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Human rights, press freedom groups oppose training center protesters’ terrorism charges

A statue symbolizing Justice. (Photo by Tingey Injury Law Firm/Unsplash.)

By John Ruch

Major human rights and press freedom groups have signed onto a letter calling for the dismissal of domestic terrorism charges against protesters of Atlanta’s public safety training center.

Human Rights Watch (HRW), Amnesty International (AI) and the Freedom of the Press Foundation (FPF) joined 63 other signers of the March 3 letter, which called the charges attempts to chill free speech.

The letter says that Georgia’s domestic terrorism law is vague and overbroad and that authorities are abusing it as an intimidation tactic for minor, civil-disobedience offenses. It also cites the overt attempt by Atlanta Police Department Assistant Chief Carven Tyus to spread a political narrative that any non-local protester is a domestic terrorist, as first revealed in a SaportaReport story cited in the letter.

“From the Boston Tea Party to the civil rights movement, Americans have long drawn on civil disobedience tactics akin to the occupation of the Atlanta forest by the Stop Cop City protesters,” the letter says in part. “…These politicized charges are a clear attempt to silence dissent by smearing an activist movement as terrorism-prone. Inappropriately pursuing domestic terrorism charges is an affront to the civil liberties the First Amendment protects, and could harm civil liberties and civic space.”

The New York-based HRW is known for producing reports on human rights abuses and in 1997 was part of a coalition that won the Nobel Peace Prize for a campaign against the use of landmines. London-based AI is also a Nobel Peace Prize winner for its human rights activism.

The New York-based FPF helps to maintain the U.S. Press Freedom Tracker, a national database of free-press infringements. Earlier this year, FPF added to the database the arrest or detention of two journalists covering the training center protests.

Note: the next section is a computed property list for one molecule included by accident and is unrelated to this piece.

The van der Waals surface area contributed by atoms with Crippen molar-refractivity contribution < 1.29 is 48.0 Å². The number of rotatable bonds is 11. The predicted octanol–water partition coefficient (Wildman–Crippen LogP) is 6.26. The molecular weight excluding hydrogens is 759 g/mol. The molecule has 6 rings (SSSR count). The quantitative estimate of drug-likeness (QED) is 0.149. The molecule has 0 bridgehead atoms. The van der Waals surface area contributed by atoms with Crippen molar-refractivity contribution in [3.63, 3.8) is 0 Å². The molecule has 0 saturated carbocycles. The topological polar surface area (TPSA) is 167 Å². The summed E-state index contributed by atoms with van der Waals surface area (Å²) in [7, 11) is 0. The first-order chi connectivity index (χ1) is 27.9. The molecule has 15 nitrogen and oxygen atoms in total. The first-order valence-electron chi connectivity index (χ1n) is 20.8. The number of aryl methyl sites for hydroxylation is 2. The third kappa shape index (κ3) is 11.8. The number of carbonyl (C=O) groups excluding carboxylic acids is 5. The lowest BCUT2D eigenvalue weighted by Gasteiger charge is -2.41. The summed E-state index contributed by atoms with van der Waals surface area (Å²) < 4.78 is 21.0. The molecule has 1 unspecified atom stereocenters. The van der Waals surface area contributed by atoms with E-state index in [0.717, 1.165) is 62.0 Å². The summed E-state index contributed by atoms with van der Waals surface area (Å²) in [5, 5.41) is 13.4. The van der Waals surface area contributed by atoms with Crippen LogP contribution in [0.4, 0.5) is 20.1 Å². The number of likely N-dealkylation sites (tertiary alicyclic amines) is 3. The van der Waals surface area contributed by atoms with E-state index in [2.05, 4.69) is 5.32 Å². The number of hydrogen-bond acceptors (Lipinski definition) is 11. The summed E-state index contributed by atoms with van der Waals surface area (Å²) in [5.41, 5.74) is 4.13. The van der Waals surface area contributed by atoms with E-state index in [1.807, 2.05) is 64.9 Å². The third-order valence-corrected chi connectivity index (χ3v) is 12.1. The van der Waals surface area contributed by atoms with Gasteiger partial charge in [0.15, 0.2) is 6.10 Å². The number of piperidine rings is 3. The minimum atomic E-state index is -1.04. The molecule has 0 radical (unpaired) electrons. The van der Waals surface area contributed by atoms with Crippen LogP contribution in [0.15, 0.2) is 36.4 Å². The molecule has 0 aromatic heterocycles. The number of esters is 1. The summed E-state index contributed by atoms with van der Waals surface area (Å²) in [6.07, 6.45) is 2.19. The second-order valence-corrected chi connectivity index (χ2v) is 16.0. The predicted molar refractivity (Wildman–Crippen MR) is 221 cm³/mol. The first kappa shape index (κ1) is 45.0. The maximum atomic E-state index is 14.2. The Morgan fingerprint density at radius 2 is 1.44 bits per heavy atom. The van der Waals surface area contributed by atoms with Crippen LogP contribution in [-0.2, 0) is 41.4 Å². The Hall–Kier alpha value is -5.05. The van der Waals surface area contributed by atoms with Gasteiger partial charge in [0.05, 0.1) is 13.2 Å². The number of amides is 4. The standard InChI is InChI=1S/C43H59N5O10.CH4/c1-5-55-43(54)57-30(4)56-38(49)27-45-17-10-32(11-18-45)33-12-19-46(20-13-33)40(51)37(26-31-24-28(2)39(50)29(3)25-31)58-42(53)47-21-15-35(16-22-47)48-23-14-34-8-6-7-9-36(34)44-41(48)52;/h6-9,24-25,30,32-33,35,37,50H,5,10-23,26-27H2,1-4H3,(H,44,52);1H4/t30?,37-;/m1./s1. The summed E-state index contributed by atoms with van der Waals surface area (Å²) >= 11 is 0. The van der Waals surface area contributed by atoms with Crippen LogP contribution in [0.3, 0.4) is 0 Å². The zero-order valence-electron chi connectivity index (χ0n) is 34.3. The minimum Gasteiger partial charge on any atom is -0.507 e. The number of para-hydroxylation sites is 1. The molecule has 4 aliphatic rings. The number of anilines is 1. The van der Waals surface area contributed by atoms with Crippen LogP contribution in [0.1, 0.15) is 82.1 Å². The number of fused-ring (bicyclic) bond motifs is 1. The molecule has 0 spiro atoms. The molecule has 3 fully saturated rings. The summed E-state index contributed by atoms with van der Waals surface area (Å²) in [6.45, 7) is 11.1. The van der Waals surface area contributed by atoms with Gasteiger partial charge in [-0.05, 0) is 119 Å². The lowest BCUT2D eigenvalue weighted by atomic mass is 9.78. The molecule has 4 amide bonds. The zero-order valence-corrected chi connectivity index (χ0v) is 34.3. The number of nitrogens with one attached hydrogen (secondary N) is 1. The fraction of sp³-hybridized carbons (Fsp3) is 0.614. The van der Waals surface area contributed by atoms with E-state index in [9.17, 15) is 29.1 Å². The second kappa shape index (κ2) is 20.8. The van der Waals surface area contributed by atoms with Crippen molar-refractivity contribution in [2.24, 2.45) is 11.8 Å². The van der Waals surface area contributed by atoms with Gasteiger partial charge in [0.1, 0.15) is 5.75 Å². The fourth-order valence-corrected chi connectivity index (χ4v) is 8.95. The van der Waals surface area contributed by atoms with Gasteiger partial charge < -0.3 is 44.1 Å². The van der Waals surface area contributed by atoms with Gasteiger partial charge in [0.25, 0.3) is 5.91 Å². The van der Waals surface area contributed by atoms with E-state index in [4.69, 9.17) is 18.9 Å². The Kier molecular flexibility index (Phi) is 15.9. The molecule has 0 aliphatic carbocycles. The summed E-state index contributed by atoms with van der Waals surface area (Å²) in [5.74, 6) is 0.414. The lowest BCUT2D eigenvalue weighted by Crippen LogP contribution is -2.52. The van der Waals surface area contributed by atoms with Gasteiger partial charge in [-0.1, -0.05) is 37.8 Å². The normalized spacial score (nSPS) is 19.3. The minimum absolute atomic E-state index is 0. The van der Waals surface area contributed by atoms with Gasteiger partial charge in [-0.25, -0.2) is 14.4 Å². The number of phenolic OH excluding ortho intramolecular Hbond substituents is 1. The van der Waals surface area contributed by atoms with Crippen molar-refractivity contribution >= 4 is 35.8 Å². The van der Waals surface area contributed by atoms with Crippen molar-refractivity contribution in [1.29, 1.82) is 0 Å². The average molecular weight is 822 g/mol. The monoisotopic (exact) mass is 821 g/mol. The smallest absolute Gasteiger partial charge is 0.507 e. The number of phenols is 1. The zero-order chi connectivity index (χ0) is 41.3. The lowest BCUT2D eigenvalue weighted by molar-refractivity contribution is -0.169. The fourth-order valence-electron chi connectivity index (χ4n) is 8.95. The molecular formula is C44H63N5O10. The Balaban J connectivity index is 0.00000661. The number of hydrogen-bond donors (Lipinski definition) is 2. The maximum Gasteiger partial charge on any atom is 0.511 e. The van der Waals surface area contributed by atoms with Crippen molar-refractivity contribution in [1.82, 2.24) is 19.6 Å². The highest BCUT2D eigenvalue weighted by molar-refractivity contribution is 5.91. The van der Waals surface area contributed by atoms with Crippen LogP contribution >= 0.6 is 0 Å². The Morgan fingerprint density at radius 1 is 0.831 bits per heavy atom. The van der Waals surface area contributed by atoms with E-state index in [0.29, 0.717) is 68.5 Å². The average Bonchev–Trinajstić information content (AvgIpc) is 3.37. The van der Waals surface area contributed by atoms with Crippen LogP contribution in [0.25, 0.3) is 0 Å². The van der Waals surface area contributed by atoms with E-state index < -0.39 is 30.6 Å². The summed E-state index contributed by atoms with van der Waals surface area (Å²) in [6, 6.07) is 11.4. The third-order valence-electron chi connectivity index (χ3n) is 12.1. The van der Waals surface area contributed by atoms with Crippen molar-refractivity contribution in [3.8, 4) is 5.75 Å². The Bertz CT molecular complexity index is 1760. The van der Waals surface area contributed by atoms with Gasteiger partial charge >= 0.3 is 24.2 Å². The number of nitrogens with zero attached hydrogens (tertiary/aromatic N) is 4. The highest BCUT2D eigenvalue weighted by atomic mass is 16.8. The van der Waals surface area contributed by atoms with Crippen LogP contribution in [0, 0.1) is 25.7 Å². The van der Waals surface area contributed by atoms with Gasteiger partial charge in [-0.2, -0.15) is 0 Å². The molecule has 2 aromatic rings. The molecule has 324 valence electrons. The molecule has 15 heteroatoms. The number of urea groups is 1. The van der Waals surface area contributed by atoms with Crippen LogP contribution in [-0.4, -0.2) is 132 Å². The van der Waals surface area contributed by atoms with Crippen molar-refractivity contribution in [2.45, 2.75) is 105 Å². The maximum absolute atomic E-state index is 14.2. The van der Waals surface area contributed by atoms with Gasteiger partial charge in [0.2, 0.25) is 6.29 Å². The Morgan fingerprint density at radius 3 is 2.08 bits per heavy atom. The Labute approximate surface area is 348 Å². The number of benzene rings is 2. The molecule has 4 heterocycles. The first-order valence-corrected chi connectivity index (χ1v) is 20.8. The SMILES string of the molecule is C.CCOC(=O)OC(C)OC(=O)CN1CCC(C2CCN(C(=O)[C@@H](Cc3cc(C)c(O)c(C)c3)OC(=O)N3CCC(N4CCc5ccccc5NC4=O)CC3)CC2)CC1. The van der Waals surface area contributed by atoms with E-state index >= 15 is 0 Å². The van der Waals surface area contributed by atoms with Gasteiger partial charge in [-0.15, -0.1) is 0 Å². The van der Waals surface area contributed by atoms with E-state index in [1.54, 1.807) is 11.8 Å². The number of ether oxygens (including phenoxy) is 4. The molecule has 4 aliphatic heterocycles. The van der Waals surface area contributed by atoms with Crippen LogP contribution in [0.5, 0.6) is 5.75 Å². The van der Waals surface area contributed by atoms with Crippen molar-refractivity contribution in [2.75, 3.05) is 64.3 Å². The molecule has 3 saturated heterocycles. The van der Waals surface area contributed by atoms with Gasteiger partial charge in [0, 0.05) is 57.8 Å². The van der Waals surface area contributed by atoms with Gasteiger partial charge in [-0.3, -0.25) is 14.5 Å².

Shortly after the letter’s issuance on March 6, 23 more people were charged with domestic terrorism during a concert on adjacent land in an act protesters say was a guilt-by-association tactic after other people vandalized and burned equipment on the training center site in a mass assault. The concert was part of a “Week of Action” declared by the Defend the Atlanta Forest protest movement, which also included protests, rallies and other events.

Among those arrested was an attorney with the Southern Poverty Law Center (SPLC) who was acting as a legal observer with the National Lawyers Guild (NLG), a left-wing group that often provides such monitoring at protests. The NLG and some of its local chapters were among the letter’s signatories.

The Alabama-based SPLC – founded in 1971 with the late Atlanta Civil Rights activist Julian Bond as president – maintains a controversial database of groups it designates as “hate” activities. Its attorney’s arrest has sparked criticism from such right-wing commentators and activists as Judicial Watch head Tom Fitton that the SPLC might be a terror group and is aligned with “Antifa” and “communists.”

Other signatories to the letter included groups focused on climate change and police reform or abolition. Greenpeace USA is among them. So is the Oregon-based Civil Liberties Defense Center, which has aided Defend the Atlanta Forest protesters in getting local legal advice on First Amendment issues. The letter was sent on the letterhead of the Washington, D.C.-based nonprofit Defending Rights & Dissent.

The letter was addressed to Georgia Attorney General Chris Carr, DeKalb County District Attorney Sherry Boston, Fulton County District Attorney Fani Willis and the Prosecuting Attorneys’ Council of Georgia.



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